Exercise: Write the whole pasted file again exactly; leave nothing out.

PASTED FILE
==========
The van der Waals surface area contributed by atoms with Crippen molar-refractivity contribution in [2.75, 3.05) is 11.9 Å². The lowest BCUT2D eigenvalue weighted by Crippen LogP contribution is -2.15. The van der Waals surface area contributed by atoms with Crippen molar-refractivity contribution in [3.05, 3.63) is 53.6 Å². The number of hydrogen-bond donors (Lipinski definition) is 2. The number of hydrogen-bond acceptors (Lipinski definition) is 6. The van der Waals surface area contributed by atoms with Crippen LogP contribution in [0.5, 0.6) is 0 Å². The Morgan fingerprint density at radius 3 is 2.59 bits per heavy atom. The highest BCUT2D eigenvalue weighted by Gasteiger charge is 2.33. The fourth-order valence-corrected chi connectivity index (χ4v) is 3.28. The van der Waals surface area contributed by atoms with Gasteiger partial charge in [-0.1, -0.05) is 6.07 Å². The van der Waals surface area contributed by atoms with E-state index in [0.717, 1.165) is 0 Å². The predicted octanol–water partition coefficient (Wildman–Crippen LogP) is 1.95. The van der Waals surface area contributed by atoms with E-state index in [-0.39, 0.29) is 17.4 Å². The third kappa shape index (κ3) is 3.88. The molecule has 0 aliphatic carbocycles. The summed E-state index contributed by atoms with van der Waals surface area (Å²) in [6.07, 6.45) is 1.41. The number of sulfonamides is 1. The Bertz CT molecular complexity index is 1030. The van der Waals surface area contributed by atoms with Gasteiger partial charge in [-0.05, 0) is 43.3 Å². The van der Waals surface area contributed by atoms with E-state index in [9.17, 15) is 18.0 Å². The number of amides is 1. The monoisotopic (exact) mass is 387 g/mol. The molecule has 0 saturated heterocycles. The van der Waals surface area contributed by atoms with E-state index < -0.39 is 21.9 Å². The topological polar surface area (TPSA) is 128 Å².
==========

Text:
The van der Waals surface area contributed by atoms with Crippen molar-refractivity contribution in [2.75, 3.05) is 11.9 Å². The lowest BCUT2D eigenvalue weighted by Crippen LogP contribution is -2.15. The van der Waals surface area contributed by atoms with Crippen molar-refractivity contribution in [3.05, 3.63) is 53.6 Å². The number of hydrogen-bond donors (Lipinski definition) is 2. The number of hydrogen-bond acceptors (Lipinski definition) is 6. The van der Waals surface area contributed by atoms with Crippen LogP contribution in [0.5, 0.6) is 0 Å². The Morgan fingerprint density at radius 3 is 2.59 bits per heavy atom. The highest BCUT2D eigenvalue weighted by Gasteiger charge is 2.33. The fourth-order valence-corrected chi connectivity index (χ4v) is 3.28. The van der Waals surface area contributed by atoms with Gasteiger partial charge in [-0.1, -0.05) is 6.07 Å². The van der Waals surface area contributed by atoms with E-state index in [0.717, 1.165) is 0 Å². The predicted octanol–water partition coefficient (Wildman–Crippen LogP) is 1.95. The van der Waals surface area contributed by atoms with E-state index in [-0.39, 0.29) is 17.4 Å². The third kappa shape index (κ3) is 3.88. The molecule has 0 aliphatic carbocycles. The summed E-state index contributed by atoms with van der Waals surface area (Å²) in [6.07, 6.45) is 1.41. The number of sulfonamides is 1. The Bertz CT molecular complexity index is 1030. The van der Waals surface area contributed by atoms with Gasteiger partial charge in [-0.05, 0) is 43.3 Å². The van der Waals surface area contributed by atoms with E-state index in [9.17, 15) is 18.0 Å². The number of amides is 1. The monoisotopic (exact) mass is 387 g/mol. The molecule has 0 saturated heterocycles. The van der Waals surface area contributed by atoms with E-state index < -0.39 is 21.9 Å². The topological polar surface area (TPSA) is 128 Å².